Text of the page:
Traditional Chinese Medicine (TCM) is one of the oldest continuous systems of medicine in history, with recorded instances dating as far back as two thousand years BC.
It is a coherent and independent system of medical thought and practice that includes 5 main modalities:
- Chinese Herbs
- Dietary Therapy
- Tuina (Chinese therapeutic massage)
- Qi Gong (Chinese therapeutic movement and exercise)
Any branch of TCM can be used alone or in combination with another.
TCM & Western Medicine
Underlying the practice of Traditional Chinese Medicine is a unique view of the world and the human body that is different from Western medical concepts. One of the key differences is the approach. Two other notable differences are a holistic point of view, and the application of treatment according to the differentiation of symptom-complexes or “patterns of disharmony”.
Preventative as well as curative
The approach with Western medicine tends to be reductive and analytical. TCM however uses a more inductive and synthetic approach – it aims to establish and maintain energetic harmony in the whole person and thereby not only treat illness but also promote active health and vitality and thereby increase resistance to disease.
Chinese medicine looks at the body’s system as a whole, whereas Western medicine tends to concentrate on a particular part or its specific function. In TCM the human body, including both physiological and psychological aspects, is regarded as an organic entity in which the various organs, glands, tissues, and other parts have distinct functions but are all interdependent. In this view, health and disease relate to balance of these functions. Health is perceived as harmonious interaction of these functions and the outside world, and disease is interpreted as a disharmony in interaction.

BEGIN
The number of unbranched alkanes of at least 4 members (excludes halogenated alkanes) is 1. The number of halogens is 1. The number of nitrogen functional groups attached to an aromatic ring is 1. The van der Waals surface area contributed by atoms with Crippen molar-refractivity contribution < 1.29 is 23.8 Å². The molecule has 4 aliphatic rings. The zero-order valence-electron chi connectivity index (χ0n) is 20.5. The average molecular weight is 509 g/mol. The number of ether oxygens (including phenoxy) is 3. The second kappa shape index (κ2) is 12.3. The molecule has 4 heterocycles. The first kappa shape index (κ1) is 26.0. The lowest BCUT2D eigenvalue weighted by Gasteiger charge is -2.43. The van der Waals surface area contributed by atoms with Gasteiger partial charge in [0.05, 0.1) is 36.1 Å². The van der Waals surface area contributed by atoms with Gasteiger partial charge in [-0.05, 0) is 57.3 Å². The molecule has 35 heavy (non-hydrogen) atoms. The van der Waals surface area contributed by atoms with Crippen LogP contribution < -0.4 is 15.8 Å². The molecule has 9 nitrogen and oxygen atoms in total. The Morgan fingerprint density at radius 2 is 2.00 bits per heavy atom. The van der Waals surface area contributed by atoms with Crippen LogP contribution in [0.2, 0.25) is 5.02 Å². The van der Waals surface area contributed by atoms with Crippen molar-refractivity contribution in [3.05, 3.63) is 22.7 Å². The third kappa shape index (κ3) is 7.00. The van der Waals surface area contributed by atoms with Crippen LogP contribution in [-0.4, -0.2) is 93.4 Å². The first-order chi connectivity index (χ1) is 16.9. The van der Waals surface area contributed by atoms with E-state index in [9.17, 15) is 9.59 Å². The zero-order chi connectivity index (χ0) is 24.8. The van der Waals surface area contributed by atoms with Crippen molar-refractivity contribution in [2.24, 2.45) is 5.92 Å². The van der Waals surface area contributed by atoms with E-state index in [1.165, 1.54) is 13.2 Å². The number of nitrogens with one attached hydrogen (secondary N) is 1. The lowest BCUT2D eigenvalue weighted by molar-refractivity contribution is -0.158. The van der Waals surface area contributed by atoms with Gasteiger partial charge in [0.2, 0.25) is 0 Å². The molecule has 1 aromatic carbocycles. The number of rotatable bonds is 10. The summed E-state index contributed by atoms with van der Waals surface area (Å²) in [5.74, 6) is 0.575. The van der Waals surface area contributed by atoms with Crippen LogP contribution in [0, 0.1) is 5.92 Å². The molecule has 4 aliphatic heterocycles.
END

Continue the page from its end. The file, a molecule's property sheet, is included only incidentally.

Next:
Treats the underlying cause of disease not just the symptoms
Western medicine tends to diagnose and treat the effect that the disease state has on the body itself. However, the Practitioner of TCM identifies and acts upon the energy that creates the disease state – each symptom is considered in relationship to all other presenting symptoms enabling the practitioner to form an overview of the patients unique constitution and identify what is called the underlying “pattern of disharmony.” Treatment is aimed at restoring harmony and bringing the body into balance. In this way TCM targets the underlying imbalance, the cause of the disease, as well as the symptoms.
Compatible and complimentary
Despite these differences both Chinese and Western medical systems are compatible and highly complimentary – each has its own strengths and weaknesses. Western medicine excels in trauma care, surgery, and therapies for acute problems, while the greatest strength of TCM lies in the areas of chronic problems and preventive medicine.
In China, Western medicine and TCM are deemed equal and TCM is practiced side by side with Western medicine in many of China’s hospitals and clinics. Students from both medical systems are trained in basic knowledge of the other medical system.